Litigation is the solution to state 'around market' power subsidies

FERC's technical conference revealed the divide on state power incentives is so intractable that the courts must weigh in

The following is a guest post from Raymond L. Gifford and Matthew S. Larson, partners at the Denver office of
Wilkinson Barker Knauer LLP, a power sector law firm.

Diogenes the Cynic wandered about Greece shining a lantern in men’s faces in his quest to find an honest man. A modern-day Diogenes could have passed on attending the Federal Energy Regulatory Commission’s technical conference on May 1 and 2, for his quarry was nowhere to be seen.

When billions of dollars of capital are at stake, subsidies are the rule, not the exception, and the last rent-seeker through the door is the loser, then clear legal and policy paths must fall by the wayside. That is exactly what was revealed at the FERC technical conference on "around market" solutions crafted to retain baseload power generation in the organized electricity markets. 

After two days of sometimes direct, sometimes implicit, and sometimes confusing discussion, we conclude: Litigation is the only near-term answer.

None of this is to gainsay the noble intentions of FERC in convening the technical conference, or the real, irreconcilable interests represented there. To the contrary, the interests of owners of large, high fixed cost baseload power units – nuclear, for now, but coal and combined cycle gas close on the heels – are entirely understandable from both an economic and reliability standpoint. 

By the same token, the interests of merchant generators who invested based on RTO/ISO-set market rules and now find themselves “competing” with state-subsidized generation in the purported “market,” make perfect sense given the upset to the price equilibrium. Even the interest of Congress in enacting generous industry tax incentives for wind and solar resources makes sense. But the quantities of tax-advantaged intermittent resources such as wind and solar that remain profitable to the owner even at a zero or below “market” price lead to the distorted price equilibriums we see destroying significant amounts of nuclear, coal, and combined-cycle gas generation.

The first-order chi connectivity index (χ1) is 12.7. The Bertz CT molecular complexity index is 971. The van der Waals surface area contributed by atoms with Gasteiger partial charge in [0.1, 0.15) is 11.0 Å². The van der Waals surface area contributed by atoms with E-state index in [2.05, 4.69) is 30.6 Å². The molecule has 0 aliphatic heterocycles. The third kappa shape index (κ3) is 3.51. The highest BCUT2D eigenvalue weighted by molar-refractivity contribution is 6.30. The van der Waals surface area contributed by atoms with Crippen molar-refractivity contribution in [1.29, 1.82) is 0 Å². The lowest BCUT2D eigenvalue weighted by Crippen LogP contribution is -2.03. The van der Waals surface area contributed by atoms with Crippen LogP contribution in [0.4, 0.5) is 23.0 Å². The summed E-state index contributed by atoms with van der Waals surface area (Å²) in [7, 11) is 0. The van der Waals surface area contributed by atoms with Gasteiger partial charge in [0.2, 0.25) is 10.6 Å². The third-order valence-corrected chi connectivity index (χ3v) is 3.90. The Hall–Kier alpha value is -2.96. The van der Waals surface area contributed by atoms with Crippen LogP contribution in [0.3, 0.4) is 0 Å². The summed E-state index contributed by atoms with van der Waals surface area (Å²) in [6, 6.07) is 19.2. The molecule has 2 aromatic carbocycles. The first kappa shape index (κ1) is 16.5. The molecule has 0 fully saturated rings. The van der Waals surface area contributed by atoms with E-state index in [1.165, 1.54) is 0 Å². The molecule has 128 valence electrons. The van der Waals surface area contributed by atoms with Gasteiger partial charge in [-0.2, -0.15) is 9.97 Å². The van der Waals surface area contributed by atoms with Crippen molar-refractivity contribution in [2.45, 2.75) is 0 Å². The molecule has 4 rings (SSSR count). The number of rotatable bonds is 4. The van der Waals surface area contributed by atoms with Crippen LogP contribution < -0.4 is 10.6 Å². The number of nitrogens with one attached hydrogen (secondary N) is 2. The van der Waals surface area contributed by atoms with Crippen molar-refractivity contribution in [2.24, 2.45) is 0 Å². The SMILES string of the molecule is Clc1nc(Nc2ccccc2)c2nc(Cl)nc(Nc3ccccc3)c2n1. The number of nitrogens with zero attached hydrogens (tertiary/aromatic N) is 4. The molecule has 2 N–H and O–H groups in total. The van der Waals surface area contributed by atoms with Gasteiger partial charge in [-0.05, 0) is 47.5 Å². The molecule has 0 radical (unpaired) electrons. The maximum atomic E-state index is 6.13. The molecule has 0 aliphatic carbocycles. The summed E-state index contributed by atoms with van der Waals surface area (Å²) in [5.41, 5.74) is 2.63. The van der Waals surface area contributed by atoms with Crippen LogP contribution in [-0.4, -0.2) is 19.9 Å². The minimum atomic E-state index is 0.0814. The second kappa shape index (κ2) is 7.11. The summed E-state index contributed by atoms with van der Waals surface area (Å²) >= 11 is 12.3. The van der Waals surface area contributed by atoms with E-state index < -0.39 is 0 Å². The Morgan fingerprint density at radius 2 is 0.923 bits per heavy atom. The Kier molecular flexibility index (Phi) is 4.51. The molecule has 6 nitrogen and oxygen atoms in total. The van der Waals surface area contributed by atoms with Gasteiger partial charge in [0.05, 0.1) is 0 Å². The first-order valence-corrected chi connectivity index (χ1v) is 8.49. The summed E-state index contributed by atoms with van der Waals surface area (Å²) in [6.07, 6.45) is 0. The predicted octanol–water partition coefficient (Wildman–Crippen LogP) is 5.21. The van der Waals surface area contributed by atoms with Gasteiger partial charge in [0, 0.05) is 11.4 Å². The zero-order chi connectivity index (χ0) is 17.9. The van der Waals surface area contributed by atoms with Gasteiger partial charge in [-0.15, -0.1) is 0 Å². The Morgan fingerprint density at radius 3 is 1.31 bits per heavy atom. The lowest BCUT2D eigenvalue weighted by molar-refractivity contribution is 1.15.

Litigation is the near-term answer because the three competing values – high fixed cost baseload power plants, merchant generation, and tax advantaged renewables — are irreconcilable through negotiation or some sort of “everybody gives something,” give and take settlement. Instead, what these deeply troubled markets need are categorical answers that litigation is much more likely to yield. 

While this statement may prompt snickering among court watchers around the country, litigation at least provides the possibility of categorical answers regarding when preemption applies and when it does not – i.e., where the line in Hughes v. Talen Energy lies. It is time for courts – and one day likely the U.S. Supreme Court - to address “the permissibility of various other measures States might employ to encourage development of new or clean generation, including tax incentives, land grants, direct subsidies, construction of state-owned generation facilities, or re-regulation of the energy sector,” in the words of Supreme Court in Hughes, and when state actions are “tethered” or “untethered” to participation in the organized electricity markets. The regulatory process cannot answer the perplexing question of “tethering.”

Through litigation, we foresee two paths forward that each offer something of a categorical answer. 

First, the courts could rule, as you see hints of in the analysis underlying the Supreme Court’s decisions in EPSA v. FERC and Hughes, that the state intrusions through ZECs (and by extension RECs!) deleteriously affect organized electricity markets and are preempted. Call this the “law and economics” jurisprudential view that where state actions have upstream effects on interstate, federally-superintended markets, then the state laws must be preempted. 

The alternate litigation outcome would follow the rationale that FERC used to shield Renewable Energy Certificates (RECs) and state Renewable Portfolio Standards (RPSs) from preemption. In this formalist approach, the state creation of a discrete product sold in a different market would not be preempted. Indeed, ZECs and RECs and their attendant statutory and regulatory structures at the state level are designed to this end. Put more simply, ZECs in New York are not being run from eligible nuclear power plant owners to the middleman NYSERDA to the load serving entities (LSEs) for efficiency’s sake. It is by design to feed the notion of a discrete, standalone market aside from NYISO. This formalist-federalist view gives states greater latitude to resource plan through new standalone credit exchanges mandated by state law.  

Either of these outcomes would be preferable to the current muddle, where neither the states nor FERC seem to want to control the collective destiny of the wholesale electric markets. To be sure, there will be winners and losers in the court battles. The process of federal litigation hardly allows for comprehensively planned decision-making.  But the perfect storm of a quorum-less FERC, a lack of clearly defined state and federal roles, and the promise of protracted stakeholder processes preclude immediate action anyway.

The courts must act and define the roles of state and federal government to move forward on the "around-market" issue. Without this direction, PJM Market Monitor Joe Bowring’s “subsidies are contagious” diagnosis will continue to infect the organized electricity markets and the states and entities that participate in the markets. Simply muddling through and awaiting a solution to emerge from the states, market makers or installation of a quorum at FERC is not an option. Litigation is the answer.

Filed Under: Generation Solar & Renewables Regulation & Policy
Top image credit: Flickr; BranderGuard